SIOR held their world conference this past weekend in Toronto and for those who could not attend, here’s a brief recap.

Firstly, on the way into town, signs of a bullish development cycle are evident throughout Toronto. Large building cranes and skyscraper development sites are in abundance. I was told the Canadian government regulates construction loans by monitoring pre-sales and investor/user purchases carefully and balances risk with developer capital ratios. Supposedly this type of regulation prevents my natural scepticism to the visual signs of overbuilding that has now become so obvious in the U.S.

In contrast to the skyline, the tone at the SIOR convention was a bit more dour. No one had very good news to report and many agreed that we are witnessing the worst real estate market of our lifetimes. Attendance while substantially down, was still filled with 500 or so broker/developers/owners that regards SIOR as the single best deal-making organization of its kind in the industrial and office arena. Many attendees continue to see great financial rewards directly attributed to SIOR peers they have befriended over the years. In keeping with SIOR’s international expansion goals, more than twenty countries were represented.
The programs I attended reflected the theme of dealing in a poor economy with an emphasis on defensive business practices. For instance, Michael Meyer from DLA Piper LLP led the panel, “Protecting the Tenant and Broker During Economic Turmoil”. He was joined by Dennis Hearst of Cushman & Wakefield, Dennis Upshaw from the Irvine Company, and Geoff Howell, also of DLA Piper. Time was spent examining funding tenant improvements, commissions, and building operations when the Landlord runs out of money or enters foreclosure. Tenants can secure protection by negotiating offset and self-help provisions in the Lease and the Subordination and Non Disturbance Agreement with the Lender. The panel also encouraged conducting financial due diligence on the Landlord by examining title records or examining a Trepp report. Finally precise language was provided to insert into Intent Letters to speed and strengthen negotiations.
Paul Little and Mel Souza from Panattoni explained the difficulties and opportunities in their panel entitled, “Development and Construction Strategies in a Down Market”. The obvious lack of financing and tenant activity has handicapped the development business. Construction costs, both in materials and labor, have fallen. In many cases land prices have negative values in relation to building prices. Fee development especially in the area of entitlements can have lasting positive consequences once user demand returns. Many municipalities are active land sellers in order to fund city services. Build-to-Suits may also be appropriate in certain circumstances and especially when the tenant has a mission to operate in a LEED certified building since so few exist on a spec basis. Overall, construction and development have diminished expectations for the time being.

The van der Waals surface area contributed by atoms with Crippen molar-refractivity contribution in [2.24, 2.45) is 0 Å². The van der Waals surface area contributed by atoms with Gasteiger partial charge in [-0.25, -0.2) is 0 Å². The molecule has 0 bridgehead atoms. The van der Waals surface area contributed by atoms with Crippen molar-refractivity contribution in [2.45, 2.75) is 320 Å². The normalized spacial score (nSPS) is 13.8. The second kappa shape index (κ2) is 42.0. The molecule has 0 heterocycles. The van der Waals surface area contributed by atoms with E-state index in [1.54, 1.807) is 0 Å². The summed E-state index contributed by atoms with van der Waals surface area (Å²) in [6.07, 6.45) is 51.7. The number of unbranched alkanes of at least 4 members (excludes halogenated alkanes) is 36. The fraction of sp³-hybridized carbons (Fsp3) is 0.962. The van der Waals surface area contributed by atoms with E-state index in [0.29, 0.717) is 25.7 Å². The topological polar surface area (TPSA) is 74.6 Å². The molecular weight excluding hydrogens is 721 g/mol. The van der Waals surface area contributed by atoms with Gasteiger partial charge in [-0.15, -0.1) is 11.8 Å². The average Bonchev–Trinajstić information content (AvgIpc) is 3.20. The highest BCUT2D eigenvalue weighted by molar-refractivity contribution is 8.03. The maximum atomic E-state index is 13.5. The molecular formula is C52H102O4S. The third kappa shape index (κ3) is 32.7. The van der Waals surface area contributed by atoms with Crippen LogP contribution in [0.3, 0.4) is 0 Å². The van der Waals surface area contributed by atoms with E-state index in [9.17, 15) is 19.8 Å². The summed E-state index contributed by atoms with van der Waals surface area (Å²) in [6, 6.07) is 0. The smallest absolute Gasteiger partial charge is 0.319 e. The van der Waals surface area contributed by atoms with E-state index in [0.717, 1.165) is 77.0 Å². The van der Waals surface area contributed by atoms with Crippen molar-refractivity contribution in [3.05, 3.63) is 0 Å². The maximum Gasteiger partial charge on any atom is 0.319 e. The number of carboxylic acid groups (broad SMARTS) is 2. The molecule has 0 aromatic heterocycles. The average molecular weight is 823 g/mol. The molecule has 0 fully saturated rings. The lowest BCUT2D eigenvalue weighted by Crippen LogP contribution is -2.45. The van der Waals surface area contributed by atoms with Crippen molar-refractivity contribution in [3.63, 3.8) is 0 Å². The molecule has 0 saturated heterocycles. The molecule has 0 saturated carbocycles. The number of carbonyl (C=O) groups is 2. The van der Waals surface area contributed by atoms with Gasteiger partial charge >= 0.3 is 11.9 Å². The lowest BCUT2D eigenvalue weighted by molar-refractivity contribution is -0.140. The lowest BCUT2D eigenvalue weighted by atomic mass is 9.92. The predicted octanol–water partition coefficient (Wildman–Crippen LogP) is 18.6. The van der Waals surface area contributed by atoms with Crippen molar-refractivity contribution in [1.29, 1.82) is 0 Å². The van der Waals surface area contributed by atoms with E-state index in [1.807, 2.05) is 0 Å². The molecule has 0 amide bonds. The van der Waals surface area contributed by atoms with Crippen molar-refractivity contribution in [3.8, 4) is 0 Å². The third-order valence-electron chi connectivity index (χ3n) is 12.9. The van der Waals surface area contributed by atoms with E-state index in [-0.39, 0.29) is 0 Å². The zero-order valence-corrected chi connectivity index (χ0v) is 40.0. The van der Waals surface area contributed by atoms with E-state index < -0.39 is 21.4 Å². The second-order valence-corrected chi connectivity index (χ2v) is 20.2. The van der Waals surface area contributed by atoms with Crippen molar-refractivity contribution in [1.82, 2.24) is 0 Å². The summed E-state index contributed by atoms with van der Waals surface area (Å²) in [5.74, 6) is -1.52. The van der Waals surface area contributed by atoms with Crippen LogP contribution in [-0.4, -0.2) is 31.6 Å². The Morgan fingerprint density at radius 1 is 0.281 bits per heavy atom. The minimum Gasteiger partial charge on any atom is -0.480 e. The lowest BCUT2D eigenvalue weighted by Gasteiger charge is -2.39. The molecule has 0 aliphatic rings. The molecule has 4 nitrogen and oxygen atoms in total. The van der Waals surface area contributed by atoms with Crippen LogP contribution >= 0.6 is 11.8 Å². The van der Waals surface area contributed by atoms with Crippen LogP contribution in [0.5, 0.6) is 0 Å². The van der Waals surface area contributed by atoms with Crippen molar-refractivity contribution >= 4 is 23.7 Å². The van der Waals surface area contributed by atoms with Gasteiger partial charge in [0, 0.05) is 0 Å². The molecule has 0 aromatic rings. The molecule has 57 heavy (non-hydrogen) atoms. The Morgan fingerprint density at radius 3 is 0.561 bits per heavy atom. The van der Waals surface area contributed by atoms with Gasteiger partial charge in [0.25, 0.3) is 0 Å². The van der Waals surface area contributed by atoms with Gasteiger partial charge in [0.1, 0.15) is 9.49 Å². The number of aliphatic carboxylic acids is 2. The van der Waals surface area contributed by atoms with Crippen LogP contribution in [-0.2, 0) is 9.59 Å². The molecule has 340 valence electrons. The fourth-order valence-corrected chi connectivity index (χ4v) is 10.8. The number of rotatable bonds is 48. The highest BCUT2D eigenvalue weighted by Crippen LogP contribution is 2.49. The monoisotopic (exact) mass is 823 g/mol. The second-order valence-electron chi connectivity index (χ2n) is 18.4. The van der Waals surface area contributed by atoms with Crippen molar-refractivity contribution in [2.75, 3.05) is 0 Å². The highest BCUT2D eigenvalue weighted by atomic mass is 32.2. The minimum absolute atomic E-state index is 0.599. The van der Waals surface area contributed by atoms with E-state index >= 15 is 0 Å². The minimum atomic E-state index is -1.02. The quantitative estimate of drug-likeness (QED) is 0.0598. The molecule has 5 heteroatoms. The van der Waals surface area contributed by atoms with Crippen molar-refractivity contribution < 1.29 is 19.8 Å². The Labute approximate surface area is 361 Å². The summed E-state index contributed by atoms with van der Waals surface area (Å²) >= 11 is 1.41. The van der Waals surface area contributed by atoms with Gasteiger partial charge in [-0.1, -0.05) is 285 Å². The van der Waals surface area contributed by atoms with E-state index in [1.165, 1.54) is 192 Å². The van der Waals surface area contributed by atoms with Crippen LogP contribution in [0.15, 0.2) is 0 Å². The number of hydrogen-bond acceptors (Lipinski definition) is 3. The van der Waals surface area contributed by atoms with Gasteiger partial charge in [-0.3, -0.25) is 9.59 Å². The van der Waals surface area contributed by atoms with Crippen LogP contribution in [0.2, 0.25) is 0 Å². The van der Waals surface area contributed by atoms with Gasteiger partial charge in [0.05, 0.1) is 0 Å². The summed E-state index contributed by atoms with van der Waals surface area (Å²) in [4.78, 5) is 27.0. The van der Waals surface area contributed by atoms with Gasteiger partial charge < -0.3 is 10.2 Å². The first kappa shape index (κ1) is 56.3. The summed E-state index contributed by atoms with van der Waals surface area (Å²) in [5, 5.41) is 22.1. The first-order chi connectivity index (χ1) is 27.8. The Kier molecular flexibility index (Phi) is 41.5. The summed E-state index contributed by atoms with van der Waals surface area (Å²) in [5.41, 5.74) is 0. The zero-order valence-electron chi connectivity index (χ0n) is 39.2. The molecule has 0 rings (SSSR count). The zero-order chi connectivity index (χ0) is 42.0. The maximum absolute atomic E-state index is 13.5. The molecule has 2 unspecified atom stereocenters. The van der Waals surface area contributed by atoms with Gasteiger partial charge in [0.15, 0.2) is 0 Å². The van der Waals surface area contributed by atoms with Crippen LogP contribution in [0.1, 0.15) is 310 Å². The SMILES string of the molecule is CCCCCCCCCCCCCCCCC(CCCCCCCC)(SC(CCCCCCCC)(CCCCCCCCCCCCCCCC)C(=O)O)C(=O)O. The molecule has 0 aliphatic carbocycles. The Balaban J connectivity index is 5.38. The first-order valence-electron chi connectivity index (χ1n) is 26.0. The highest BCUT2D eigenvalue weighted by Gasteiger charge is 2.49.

In the Investment Specialty Practice Board, fellow SIORs, Mark Goode, Lance Ross, George Cibula, and Charles Klatskin analyzed the very prevalent trend of “Blend and Extend”. Each played a different role highlighting the case when an existing tenant needs to reduce their rent in order to remain in the building. Landlords will often agree to a lower rent if the tenant will extend their lease term. This provides a lower occupancy cost for the tenant while giving the Landlord the ammunition to extend their loan. Variations of this concept were also reviewed. For example, obtaining a personal guarantee from the tenant on the rent reduction portion in case they don’t survive the extension period.
In the ProLogis Speaker Series, Joshua Cooper Ramo addressed issues from his new book, The Age of the Unthinkable. In what was one of the best keynotes of recent memory, Ramo used examples from Foreign Policy, music mashups, and contrasting perspectives of the Chinese mind to demonstrate the new ways of thinking and acting that will be critical to the years ahead. In a different keynote address, Marci Rossell explained the financial crisis of the past two years and offered a bit of optimism that exports will begin to lead the US economy out of recession.
Overall there were about twenty five different sessions. Program details and handouts should be available on the SIOR web site. Just as at every SIOR conference, the most important part is shared in the hallways and at the dinners. Developers offer a personal explanation for their strategies of the year to come. Fellow brokers talk with each other about ways they are surviving and even striving. Leads and views are exchanged by those who make the market. For those in the industrial and office real estate business, this and every other SIOR conference is an essential meeting place.
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